The Maryland General Assembly, with the support of Gov. Wes Moore, is prioritizing bills this legislative session that would bolster the state’s already strict laws regulating firearms — and for good reason. More than 50 mass shootings (defined for this count as a minimum of four people shot in a single incident, excluding the gunperson), have already occurred in 19 states and the District of Columbia just since the start of this year, including the shooting of five teenagers in Baltimore City on Jan. 4, one of whom died. As of Thursday, 88 people have been killed in 2023 in this country through such broad attacks, and 219 wounded. Hundreds more have been victims of smaller-scale shootings.
And while Maryland has the eighth strongest gun laws in the U.S., according to advocacy group Everytown for Gun Safety, we are tragically average in the number of people killed by guns: 13.5 per 100,000, compared with 13.6 for the country as a whole. Seventeen states are safer from gun deaths than we are, according to data from the Centers for Disease Control.
It’s no secret that Baltimore is the center of the state’s gun problem and that many of Maryland’s regulations won’t make much of a dent in city violence, which has already taken the lives of 26 people as of this writing. The guns the city is awash in are largely here illegally, having been trafficked in from surrounding states with more lax gun laws than ours. Until more states step up to prevent weapons from getting into the hands of irresponsible, criminal or mentally ill individuals, as Maryland has, we will continue to see a disproportionate share of gun victims.
Other states’ abdication of responsibility doesn’t relieve us of ours, however, so we’re glad to see the Maryland legislature consider ways to further ensure residents’ safety. Among the bill proposals are measures that would limit the sale and possession of firearms to those age 21 and over; and add bars, restaurants and sports arenas, among other public entertainment venues, to the list of places that guns can’t be carried in Maryland. But it’s a third bill that holds the most promise and faces the biggest battle; it would expand the circumstances under which a gun manufacturer can be sued for misuse of their weapons.
That bill, No. 113 in the Maryland Senate and No. 259 in the House, seeks to hold gun manufacturers accountable in certain circumstances through public nuisance claims. Such efforts actually have a long history in America, with varied success.
In the early 2000s, people seeking to reduce gun violence in the country brought public nuisance lawsuits against gun makers and sellers with mixed results, arguing that business tactics led to guns getting into the wrong hands, endangering the population. Gun manufacturers consequently pressured Congress — whose members were all too willing to listen — to put an end to lawsuits, resulting in the passage of the Protection of Lawful Commerce in Arms Act (PLCAA) in 2005, a devastating blow to gun safety advocates. The law made it nearly impossible to sue gun makers for criminal use of their products, unless the maker or seller knowingly violated a law themselves in the making or selling of the gun, a very difficult bar to overcome.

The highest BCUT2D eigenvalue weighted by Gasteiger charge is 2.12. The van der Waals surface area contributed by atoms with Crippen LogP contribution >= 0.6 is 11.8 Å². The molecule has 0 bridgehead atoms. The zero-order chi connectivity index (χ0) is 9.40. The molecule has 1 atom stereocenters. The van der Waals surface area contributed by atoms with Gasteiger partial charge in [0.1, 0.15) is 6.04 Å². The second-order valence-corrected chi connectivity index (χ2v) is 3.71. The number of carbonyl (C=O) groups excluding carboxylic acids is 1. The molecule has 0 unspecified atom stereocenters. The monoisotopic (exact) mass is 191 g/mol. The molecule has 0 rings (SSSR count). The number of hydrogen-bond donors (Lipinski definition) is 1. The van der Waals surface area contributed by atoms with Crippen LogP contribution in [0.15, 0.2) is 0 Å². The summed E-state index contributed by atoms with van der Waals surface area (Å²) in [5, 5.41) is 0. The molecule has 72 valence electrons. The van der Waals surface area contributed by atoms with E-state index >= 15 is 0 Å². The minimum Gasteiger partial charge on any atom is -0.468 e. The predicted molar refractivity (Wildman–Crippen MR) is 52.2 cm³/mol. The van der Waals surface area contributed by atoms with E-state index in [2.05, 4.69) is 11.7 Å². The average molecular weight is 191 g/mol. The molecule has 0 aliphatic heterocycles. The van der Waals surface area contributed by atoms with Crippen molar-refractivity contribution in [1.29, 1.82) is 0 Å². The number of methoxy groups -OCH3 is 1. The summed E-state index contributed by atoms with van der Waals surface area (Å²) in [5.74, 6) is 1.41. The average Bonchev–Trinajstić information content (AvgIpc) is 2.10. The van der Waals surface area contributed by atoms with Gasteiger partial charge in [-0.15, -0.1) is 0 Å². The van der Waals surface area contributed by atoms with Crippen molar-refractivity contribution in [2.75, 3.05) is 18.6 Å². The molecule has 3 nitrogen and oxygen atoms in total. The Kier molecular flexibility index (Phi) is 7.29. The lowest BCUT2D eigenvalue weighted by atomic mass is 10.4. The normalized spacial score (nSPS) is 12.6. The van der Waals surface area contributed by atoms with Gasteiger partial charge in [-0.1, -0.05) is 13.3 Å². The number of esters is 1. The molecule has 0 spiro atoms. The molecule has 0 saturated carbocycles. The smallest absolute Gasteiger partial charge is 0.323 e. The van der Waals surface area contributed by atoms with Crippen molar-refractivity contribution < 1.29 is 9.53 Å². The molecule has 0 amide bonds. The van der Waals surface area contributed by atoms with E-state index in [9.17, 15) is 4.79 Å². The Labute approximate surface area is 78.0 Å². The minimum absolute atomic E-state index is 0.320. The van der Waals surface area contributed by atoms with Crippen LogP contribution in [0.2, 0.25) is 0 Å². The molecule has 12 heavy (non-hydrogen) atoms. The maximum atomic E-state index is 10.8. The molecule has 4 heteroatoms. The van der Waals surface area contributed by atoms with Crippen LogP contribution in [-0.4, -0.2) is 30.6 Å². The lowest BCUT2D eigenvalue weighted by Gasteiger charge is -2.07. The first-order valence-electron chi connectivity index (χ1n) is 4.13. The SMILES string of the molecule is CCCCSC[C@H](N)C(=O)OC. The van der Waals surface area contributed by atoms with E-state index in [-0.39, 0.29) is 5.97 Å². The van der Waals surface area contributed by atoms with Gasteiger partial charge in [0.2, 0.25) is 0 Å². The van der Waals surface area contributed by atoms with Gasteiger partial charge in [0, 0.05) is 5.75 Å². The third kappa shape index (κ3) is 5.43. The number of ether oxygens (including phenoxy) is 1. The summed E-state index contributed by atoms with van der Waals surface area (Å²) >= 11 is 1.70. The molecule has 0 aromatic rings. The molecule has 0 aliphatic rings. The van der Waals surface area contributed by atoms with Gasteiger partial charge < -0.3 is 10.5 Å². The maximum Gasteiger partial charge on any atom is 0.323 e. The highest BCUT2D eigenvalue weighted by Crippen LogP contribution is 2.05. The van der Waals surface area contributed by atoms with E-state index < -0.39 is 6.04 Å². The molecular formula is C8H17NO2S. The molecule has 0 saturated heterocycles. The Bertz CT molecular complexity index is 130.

For the next five years, courts would largely find that public nuisance claims didn’t fall under that so-called “predicate exception,” and such claims slowed over the next decade after that. The tide began to turn, however, with the filing of a lawsuit against gun maker Remington by the families of victims of the Sandy Hook Elementary School shooting in Newtown, Connecticut, which argued that the company could be held liable for “wrongful marketing.” The case was allowed to proceed in 2019 and ultimately settled for $73 million last year.
Several states put this strategy on the law books through the passage of public nuisance laws like the one Maryland hopes to enact, including New York, California, Delaware and New Jersey. But they’re on shaky ground. On Tuesday, a federal judge issued a preliminary injunction preventing the enforcement of New Jersey’s law after finding it was in conflict with the federal PLCAA. That case is ongoing.
New Jersey’s setback shouldn’t stop Maryland from pursuing its own law, but it highlights the fact that what really needs to happen is for Congress to get out of the way and repeal the PLCAA. Forcing the industry to face consequences for how its products are used would put the onus back on those who deal in arms to figure out how to ensure their proper, legal use — for protection or hunting or responsible target practice — rather than on the victims and families whose lives have been destroyed by them.
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